We’re focused on multiple areas that we’ll cover in more depth in future posts. For now, these include: 1) use of data to personalize products and services for individual patient needs, bodies and goals; 2) the disentangling of services from the doctor or specialist’s office, bringing care to community hubs, to our screens and to our homes; 3) targeted solutions for patient communities delivering lower-cost and better care; and 4) clinically-proven, non-pharmaceutical solutions for preventative care. Examples of our investments in these arenas include Spring Health (Fund II), a precision mental health company that uses AI to match patients with the right care for them, quickly and accurately; Oova (Fund III), a women’s biomarker company combining low-cost consumable test strips and a computer-vision powered smartphone app to aggregate a body of longitudinal data that is more precise than anything before it; Alula, a platform transforming access to products, services and experts for cancer patients and survivors; and Sugarbreak, a new suite of affordable, clinically-backed natural products to reduce sugar addiction, minimize glucose spikes and and support healthy blood sugar levels for the 100M pre-diabetics and diabetics in the US.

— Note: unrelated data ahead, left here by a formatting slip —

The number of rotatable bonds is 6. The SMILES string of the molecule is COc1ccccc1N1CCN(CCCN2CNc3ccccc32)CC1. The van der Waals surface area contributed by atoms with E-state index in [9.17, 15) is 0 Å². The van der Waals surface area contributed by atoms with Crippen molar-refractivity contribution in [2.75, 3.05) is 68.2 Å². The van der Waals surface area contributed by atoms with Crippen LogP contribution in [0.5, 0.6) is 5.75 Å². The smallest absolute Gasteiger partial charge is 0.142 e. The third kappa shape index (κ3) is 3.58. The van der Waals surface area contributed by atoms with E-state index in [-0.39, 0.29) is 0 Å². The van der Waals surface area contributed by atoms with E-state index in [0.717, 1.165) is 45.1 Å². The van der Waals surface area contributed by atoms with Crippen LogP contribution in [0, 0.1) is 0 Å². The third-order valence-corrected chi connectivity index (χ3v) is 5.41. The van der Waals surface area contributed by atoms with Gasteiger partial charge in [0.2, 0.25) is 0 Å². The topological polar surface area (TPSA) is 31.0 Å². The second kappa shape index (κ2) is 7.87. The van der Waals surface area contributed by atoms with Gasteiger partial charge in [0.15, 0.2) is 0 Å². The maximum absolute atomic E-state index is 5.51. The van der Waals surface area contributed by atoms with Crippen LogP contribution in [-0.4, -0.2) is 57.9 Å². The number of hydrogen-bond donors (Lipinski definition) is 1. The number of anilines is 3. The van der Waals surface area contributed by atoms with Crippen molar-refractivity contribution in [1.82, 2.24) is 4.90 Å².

Climate-Friendly Products & Platforms: Climate change is the paramount challenge of our time. While there’s no question that solving this requires a singular focus on game-changing solutions that can get us to net zero carbon emissions by 2050, individuals aren’t off the hook. Consumer behavior can play a crucial role in creating a groundswell of change. While in previous funds we had a strong focus on ecommerce, we’ve narrowed that focus in Fund III to Climate-Friendly Commerce. We predict consumers will become increasingly Climatarian, caring about their consumption footprint and wanting to consume responsibly. This shift is already underway: 62% of Gen Z and Millennials say they prefer to buy sustainable products; and 55% of sales growth in CPG from 2013–2018 came from products marketed as sustainable (despite the fact that these goods accounted for under 16% of the market). The growth of rental, resale, and upcycled products show further consumer commitment.